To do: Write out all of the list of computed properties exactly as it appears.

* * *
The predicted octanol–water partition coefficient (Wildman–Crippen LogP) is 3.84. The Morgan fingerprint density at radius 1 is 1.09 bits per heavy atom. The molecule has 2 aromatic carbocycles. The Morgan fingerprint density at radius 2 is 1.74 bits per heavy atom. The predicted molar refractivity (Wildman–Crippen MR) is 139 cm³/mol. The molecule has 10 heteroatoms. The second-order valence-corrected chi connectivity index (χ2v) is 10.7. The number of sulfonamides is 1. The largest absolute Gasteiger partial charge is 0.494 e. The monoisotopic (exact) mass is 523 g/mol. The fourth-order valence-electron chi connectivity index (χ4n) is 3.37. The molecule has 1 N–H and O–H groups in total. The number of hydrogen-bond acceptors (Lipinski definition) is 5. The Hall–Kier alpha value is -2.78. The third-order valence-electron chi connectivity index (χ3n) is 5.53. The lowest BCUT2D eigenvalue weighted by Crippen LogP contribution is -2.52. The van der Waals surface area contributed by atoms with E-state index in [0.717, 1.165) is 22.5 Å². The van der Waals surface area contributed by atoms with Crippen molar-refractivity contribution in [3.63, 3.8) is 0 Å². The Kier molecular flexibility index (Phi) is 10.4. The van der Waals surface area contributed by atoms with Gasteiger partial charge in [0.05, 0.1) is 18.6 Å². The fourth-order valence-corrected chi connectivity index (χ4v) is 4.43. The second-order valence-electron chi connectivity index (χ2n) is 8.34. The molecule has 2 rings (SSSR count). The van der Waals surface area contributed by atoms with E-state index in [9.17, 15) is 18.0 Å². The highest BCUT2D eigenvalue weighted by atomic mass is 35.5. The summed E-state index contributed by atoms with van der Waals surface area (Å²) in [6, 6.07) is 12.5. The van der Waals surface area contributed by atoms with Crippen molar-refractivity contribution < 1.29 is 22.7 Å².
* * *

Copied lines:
The predicted octanol–water partition coefficient (Wildman–Crippen LogP) is 3.84. The Morgan fingerprint density at radius 1 is 1.09 bits per heavy atom. The molecule has 2 aromatic carbocycles. The Morgan fingerprint density at radius 2 is 1.74 bits per heavy atom. The predicted molar refractivity (Wildman–Crippen MR) is 139 cm³/mol. The molecule has 10 heteroatoms. The second-order valence-corrected chi connectivity index (χ2v) is 10.7. The number of sulfonamides is 1. The largest absolute Gasteiger partial charge is 0.494 e. The monoisotopic (exact) mass is 523 g/mol. The fourth-order valence-electron chi connectivity index (χ4n) is 3.37. The molecule has 1 N–H and O–H groups in total. The number of hydrogen-bond acceptors (Lipinski definition) is 5. The Hall–Kier alpha value is -2.78. The third-order valence-electron chi connectivity index (χ3n) is 5.53. The lowest BCUT2D eigenvalue weighted by Crippen LogP contribution is -2.52. The van der Waals surface area contributed by atoms with E-state index in [0.717, 1.165) is 22.5 Å². The van der Waals surface area contributed by atoms with Crippen molar-refractivity contribution in [3.63, 3.8) is 0 Å². The Kier molecular flexibility index (Phi) is 10.4. The van der Waals surface area contributed by atoms with Gasteiger partial charge in [0.05, 0.1) is 18.6 Å². The fourth-order valence-corrected chi connectivity index (χ4v) is 4.43. The second-order valence-electron chi connectivity index (χ2n) is 8.34. The molecule has 2 rings (SSSR count). The van der Waals surface area contributed by atoms with E-state index in [9.17, 15) is 18.0 Å². The highest BCUT2D eigenvalue weighted by atomic mass is 35.5. The summed E-state index contributed by atoms with van der Waals surface area (Å²) in [6, 6.07) is 12.5. The van der Waals surface area contributed by atoms with Crippen molar-refractivity contribution < 1.29 is 22.7 Å².